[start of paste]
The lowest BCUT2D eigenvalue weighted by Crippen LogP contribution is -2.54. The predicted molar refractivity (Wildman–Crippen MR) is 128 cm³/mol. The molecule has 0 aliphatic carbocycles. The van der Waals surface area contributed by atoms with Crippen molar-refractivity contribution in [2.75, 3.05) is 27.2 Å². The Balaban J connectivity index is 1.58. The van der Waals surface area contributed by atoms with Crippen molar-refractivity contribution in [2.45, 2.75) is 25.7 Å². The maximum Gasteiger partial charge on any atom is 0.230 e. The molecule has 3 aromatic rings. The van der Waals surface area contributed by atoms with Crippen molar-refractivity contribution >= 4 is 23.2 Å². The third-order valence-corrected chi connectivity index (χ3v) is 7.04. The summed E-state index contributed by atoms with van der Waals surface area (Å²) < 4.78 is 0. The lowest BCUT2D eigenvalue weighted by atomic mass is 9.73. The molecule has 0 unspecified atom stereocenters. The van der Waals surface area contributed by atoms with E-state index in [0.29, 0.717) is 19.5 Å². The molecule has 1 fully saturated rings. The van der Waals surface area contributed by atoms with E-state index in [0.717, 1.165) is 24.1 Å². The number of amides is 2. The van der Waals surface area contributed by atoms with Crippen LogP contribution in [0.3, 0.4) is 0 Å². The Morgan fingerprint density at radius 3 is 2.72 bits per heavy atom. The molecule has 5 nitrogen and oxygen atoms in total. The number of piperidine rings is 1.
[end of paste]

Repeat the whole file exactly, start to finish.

The lowest BCUT2D eigenvalue weighted by Crippen LogP contribution is -2.54. The predicted molar refractivity (Wildman–Crippen MR) is 128 cm³/mol. The molecule has 0 aliphatic carbocycles. The van der Waals surface area contributed by atoms with Crippen molar-refractivity contribution in [2.75, 3.05) is 27.2 Å². The Balaban J connectivity index is 1.58. The van der Waals surface area contributed by atoms with Crippen molar-refractivity contribution in [2.45, 2.75) is 25.7 Å². The maximum Gasteiger partial charge on any atom is 0.230 e. The molecule has 3 aromatic rings. The van der Waals surface area contributed by atoms with Crippen molar-refractivity contribution >= 4 is 23.2 Å². The third-order valence-corrected chi connectivity index (χ3v) is 7.04. The summed E-state index contributed by atoms with van der Waals surface area (Å²) < 4.78 is 0. The lowest BCUT2D eigenvalue weighted by atomic mass is 9.73. The molecule has 0 unspecified atom stereocenters. The van der Waals surface area contributed by atoms with E-state index in [0.29, 0.717) is 19.5 Å². The molecule has 1 fully saturated rings. The van der Waals surface area contributed by atoms with E-state index in [0.717, 1.165) is 24.1 Å². The number of amides is 2. The van der Waals surface area contributed by atoms with Crippen LogP contribution in [0.3, 0.4) is 0 Å². The Morgan fingerprint density at radius 3 is 2.72 bits per heavy atom. The molecule has 5 nitrogen and oxygen atoms in total. The number of piperidine rings is 1.